In the case of OLR, resolution usually occurs following the removal of causative agent Ismail SB, Kumar SK, Zain RB (2007). Oral lichen planus and lichenoid reactions: etiopathogenesis, diagnosis, management and malignant transformation. J Oral Sci 49: 89-106.Potts AJ, Hamburger J, Scully C (1987). The medication of patients with oral lichen planus and the association of nonsteroidal anti-inflammatory drugs with erosive lesions. Oral Surg Oral Med Oral Pathol 64: 541-543.. Changing medications causing OLR or replacement of causative dental restoration may lead to regression of lesions Ismail SB, Kumar SK, Zain RB (2007). Oral lichen planus and lichenoid reactions: etiopathogenesis, diagnosis, management and malignant transformation. J Oral Sci 49: 89-106..

In view of the potential for malignant transformation, patients with OLP, especially those with dysplasia, should be kept on regular follow-up, once every 2–3 months Mignogna MD, Fedele S, Lo RL (2006). Dysplasia/neoplasia surveillance in oral lichen planus patients: a description of clinical criteria adopted at a single centre and their impact on prognosis. Oral Oncol 42: 819-824.. However, asymptomatic patients, mainly reticular type, may be reviewed annually Ismail SB, Kumar SK, Zain RB (2007). Oral lichen planus and lichenoid reactions: etiopathogenesis, diagnosis, management and malignant transformation. J Oral Sci 49: 89-106..


ImageLegend
Figure 1: Annular form of lichen planus on the right buccal mucosa. Note the pigmentation and the ring-like pattern of Wickham striae (yellow arrows).
Figure 2: Annular form of lichen planus on the right buccal mucosa. Note the ring-like pattern of Wickham striae (red arrows).
Figure 3: Annular form of lichen planus on the right buccal mucosa. Note the ring-like pattern of white striae (yellow arrows).
Figure 4: Lichen planus. Note the white 4x3.5 cm patch on the right side of the dorsum tongue intermingled with areas of pigmentation. Another annular form of lichen planus can be seen on the left side of the dorsum tongue.
Figure 5: Lichen planus. Note the diffuse areas of pigmentation of the dorsum tongue intermingled with Wickham striae. The individual papillae on the tongue can be made out distinctly.
Figure 6: Annular lichen planus. Note the ring-like pattern on the right buccal mucosa, retromolar trigone and hard palate.
Figures 7: A reticular form of lichen planus. Note the bilaterally symmetrical patterns, which are characteristic of lichen planus.
Figure 8: Lichen planus. Note the reticular arrangement of Wickham striae on the left buccal mucosa of this 30–year-old female patient.
Figure 9: Reticular lichen planus involving the posterior ventrolateral aspect of the tongue. Note the prominent lingual varicosities anteriorly.
Figure 10: Reticular lichen planus involving right buccal mucosa and dorsum of the tongue.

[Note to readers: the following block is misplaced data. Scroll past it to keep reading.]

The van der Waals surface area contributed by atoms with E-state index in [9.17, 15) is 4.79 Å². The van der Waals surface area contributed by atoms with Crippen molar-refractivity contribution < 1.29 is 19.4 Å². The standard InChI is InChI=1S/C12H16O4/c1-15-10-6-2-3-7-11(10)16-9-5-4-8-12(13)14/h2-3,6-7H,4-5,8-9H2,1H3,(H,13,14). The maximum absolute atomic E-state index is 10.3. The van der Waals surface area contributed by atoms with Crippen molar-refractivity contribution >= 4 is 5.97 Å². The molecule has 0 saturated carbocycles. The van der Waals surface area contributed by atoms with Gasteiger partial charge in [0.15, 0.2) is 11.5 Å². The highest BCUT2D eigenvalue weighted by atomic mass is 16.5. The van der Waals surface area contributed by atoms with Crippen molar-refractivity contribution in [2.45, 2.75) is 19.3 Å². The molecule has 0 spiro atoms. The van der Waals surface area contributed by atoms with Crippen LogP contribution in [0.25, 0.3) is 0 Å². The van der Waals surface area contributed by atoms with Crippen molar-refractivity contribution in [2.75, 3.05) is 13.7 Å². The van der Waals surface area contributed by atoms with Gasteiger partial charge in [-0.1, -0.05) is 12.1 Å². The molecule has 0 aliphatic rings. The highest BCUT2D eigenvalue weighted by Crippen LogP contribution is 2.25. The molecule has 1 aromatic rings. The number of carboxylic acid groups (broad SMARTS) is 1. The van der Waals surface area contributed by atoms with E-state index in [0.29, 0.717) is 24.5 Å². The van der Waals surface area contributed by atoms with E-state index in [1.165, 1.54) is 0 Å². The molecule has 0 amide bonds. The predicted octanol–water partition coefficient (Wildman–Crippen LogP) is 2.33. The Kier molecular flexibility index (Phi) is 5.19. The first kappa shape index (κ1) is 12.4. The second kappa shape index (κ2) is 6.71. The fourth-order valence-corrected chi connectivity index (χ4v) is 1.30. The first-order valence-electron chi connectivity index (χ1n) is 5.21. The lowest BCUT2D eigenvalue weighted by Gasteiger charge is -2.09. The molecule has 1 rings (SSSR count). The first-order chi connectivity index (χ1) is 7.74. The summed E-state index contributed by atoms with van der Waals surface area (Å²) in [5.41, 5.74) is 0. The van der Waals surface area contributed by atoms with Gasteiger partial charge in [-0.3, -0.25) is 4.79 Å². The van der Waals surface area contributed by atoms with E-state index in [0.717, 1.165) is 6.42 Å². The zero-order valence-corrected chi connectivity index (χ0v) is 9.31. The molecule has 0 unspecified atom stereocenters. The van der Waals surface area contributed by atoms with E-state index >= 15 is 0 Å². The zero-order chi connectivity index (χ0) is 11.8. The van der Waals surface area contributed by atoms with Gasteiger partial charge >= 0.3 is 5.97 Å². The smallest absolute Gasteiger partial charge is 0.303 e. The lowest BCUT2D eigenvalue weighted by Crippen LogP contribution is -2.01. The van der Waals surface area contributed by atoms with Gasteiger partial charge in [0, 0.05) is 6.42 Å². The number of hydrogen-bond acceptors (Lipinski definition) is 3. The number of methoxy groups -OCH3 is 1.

Figure 11: Reticular lichen planus. Note the extensive lesions involving right buccal mucosa and retromolar trigone.
Figure 12: Lichen planus in the right buccal mucosa. Note the lacy white Wickham striae and the localized hyperpigmentation.
Figure 13: Lichen planus in the left buccal mucosa. Note the Wickham striae posteriorly (yellow arrow) and the Fordyce granules anteriorly (red arrows), which appear as small yellow nodules.
Figure 14: Lichen planus. Fig. 14A: Note the small papules on the dorsum tongue (yellow arrow) intermingled with areas of pigmentation. Fig. 14B: Cutaneous involvement of lichen planus. Note the well-defined macular lesions on the legs of the same person with oral manifestations of lichen planus.
Figure 15: Lichen planus of the tongue.
Figure 16: Plaque type lichen planus. Note the 4x3 cm raised lesion on the dorsum of the tongue surrounded by hyperpigmentation.
Figure 17: Bullous or vesicular lichen planus. Note the fluid-filled vesicles, which project out from the surface (arrow).
Figure 18: Atrophic lichen planus. Note the extensive nature of the atrophic lichen planus involving the hard palate, retromolar trigone, buccal mucosa, labial mucosa and tongue.
Figure 19: Erosive Lichen Planus. An erosive lesion of 2x1 cm size on the right buccal mucosa surrounded by Wickham striae.
Figure 20: Erosive lichen planus on the ventral surface of the tongue, just above the lingual frenum, surrounded by white striae.
Figure 21: Erosive lichen planus. An erosive area of 1x1 cm on the right buccal mucosa, surrounded by Wickham striae.
Figure 22: Erosive lichen planus. Note the erosive patch on the left buccal mucosa surrounded by Wickham striae.
Figure 23: Erosive lichen planus. Note the areas of erosion interspersed with Wickham striae on the left buccal mucosa.
Figure 24: Lichenoid reaction (arrow) in this pan masala chewer. Note the white striae on the left buccal mucosa.
Figure 25: Lichenoid reaction. Note the lichenoid reaction on the left buccal mucosa due to type IV hypersensitivity reaction to amalgam filling in the buccal aspect of first and second molars on the left lower jaw.